Selling your business is not only likely to be the greatest sale you ever make, it is also likely to be one of the greatest decisions you will make – in your life. So what will the sale of your business mean for you personally?
Your business has grown, over a number of years, to become the success it is today. It has been constantly on your mind and, at times, it has probably consumed almost every waking hour. It has been an integral and huge part of your life. But, despite all the stress it has brought, the commitment you’ve had to give it and the time it has occupied you may find the idea of placing it in someone else’s hands difficult to accept.
A handover period can help you adjust to your new life. In many cases, owners stay on after a sale for a period of anywhere from a few weeks to 2 years. They are there to help the new owners and staff adjust, and to provide a guiding hand as the business moves forward.
Some buyers, particularly Private Equity and Venture Capital investors, encourage previous owners to stay on and run the businesses they have bought. If this happens to you, you have the opportunity to secure the financial value and develop the business further. And, in time, when the time is right, you can negotiate an agreed gradual departure.
Whatever you decide about your personal plans, the next question to consider is whether your business is ready to be sold. Potential buyers will want to know about every aspect of your business. Do you have all your financial records, customer records, purchasing records etc. up to date? For many businesses this can be quite a task but preparing business sale information, before speaking to buyers, is vital to keeping the sale process moving later. It also indicates a serious intent to sell.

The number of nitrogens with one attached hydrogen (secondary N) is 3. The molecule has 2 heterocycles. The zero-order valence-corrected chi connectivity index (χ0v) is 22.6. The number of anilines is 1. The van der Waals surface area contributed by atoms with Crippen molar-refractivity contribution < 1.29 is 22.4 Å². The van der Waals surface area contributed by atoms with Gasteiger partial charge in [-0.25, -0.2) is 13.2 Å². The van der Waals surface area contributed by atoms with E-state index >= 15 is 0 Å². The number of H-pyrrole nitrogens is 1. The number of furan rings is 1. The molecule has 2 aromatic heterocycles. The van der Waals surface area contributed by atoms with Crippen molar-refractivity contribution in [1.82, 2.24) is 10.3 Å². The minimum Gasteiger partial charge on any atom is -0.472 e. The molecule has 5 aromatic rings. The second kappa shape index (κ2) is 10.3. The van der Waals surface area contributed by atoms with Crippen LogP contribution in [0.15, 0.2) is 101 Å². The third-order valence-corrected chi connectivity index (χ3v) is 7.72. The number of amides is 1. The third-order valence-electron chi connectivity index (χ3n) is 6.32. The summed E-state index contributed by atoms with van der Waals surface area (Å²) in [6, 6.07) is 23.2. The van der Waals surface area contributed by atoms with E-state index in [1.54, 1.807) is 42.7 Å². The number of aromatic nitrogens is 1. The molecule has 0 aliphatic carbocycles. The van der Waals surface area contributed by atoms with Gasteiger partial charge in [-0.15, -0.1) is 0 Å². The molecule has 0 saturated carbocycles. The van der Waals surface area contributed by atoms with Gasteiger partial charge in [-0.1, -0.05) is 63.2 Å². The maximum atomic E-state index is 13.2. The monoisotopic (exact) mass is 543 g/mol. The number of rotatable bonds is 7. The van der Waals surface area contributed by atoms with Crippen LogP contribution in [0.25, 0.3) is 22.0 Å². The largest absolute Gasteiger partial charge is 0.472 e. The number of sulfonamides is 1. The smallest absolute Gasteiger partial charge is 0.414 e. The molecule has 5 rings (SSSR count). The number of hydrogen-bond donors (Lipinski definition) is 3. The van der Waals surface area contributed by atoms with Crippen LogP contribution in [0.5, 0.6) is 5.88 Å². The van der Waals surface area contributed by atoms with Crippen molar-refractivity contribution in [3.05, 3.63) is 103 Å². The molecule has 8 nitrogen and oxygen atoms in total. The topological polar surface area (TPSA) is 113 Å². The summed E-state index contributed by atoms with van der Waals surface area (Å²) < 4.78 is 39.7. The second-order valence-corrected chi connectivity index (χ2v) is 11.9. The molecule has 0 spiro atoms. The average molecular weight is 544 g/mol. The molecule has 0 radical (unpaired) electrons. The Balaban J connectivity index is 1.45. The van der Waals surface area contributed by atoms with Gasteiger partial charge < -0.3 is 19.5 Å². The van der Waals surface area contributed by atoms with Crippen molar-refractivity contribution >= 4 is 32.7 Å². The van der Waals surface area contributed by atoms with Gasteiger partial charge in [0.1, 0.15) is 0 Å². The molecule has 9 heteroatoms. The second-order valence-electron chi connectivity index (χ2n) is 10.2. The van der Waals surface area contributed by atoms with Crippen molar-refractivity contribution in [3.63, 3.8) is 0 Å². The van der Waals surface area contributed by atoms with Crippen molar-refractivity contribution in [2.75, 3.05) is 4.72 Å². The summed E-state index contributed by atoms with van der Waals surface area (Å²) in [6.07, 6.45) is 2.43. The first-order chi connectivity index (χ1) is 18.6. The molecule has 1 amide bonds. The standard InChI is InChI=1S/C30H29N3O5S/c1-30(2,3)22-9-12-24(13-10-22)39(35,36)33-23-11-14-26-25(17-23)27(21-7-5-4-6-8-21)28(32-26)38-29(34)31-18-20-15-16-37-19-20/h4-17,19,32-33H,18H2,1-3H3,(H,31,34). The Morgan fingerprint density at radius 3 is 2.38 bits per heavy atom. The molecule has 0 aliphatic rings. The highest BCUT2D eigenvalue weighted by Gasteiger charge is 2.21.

Furthermore, the more to hand your information is, the more it gives the buyer confidence that you are on top of things. A business leader who can’t recall key numbers – whether profits, turnover, customers or any other key performance indicator– only raises concerns and this can often result in loss of interest or buyer scepticism.
You also need to try and make the whole process a pleasant experience for the other party. In the same way as with other forms of selling, potential buyers should see your business presented in the most favourable light, so don’t forget softer issues such as how your premises look. Are they tidy, presentable and professional? If you visited another company with these business premises would you be impressed? Do you provide a warm welcome and a good cup of tea or coffee?
Although not every business works in pristine offices, many would be visually improved by a lick of paint and a tidy up, even some new business signage.
So, once you have given some thought to your future and prepared your business, how much do you think you can expect your business to sell for?
The most common basis for a business valuation is its financial performance. Using a standard financial Return on Investment calculation an accountant can create value for the business, essentially giving it a sale price.
Once you have your valuation, keep it in your pocket; do not share it with any broker or buyer. It’s merely a guide. Ultimately your business is only worth what someone is willing to pay for it.
A business is far too complex to value simply using financial criteria. Every business has experienced staff with specific skills that differ from those of other companies, it has customers that no other business has, it has a special brand name and it has a set of supplier contracts that aren’t matched elsewhere.
These elements, and many others, all combine to create a unique value. So, valuing your business based only on its financial criteria will normally shortchange it. Always expect more, and be prepared to work towards this goal.
“Be prepared to let your business go, emotionally and mentally, and think about what you may do in the future.
“Be ready to take a lead in the business sale process, have your numbers and your Information Memorandum to hand. With projections, be ready to support these with strong cases and evidence as, by the time the sale comes round, the projections will have become last years’ numbers.
“Prepare your business too: first impressions count in the business sale marketplace just as much as they do anywhere else.
“Achieving a successful business sale is not accidental, most business owners benefit hugely from specialist help.”
If you would like any advice, even at this early stage in the process, then simply call us now on 0333 050 8225.
We connect business owners, like you, every day with the right business partners and are always here to help.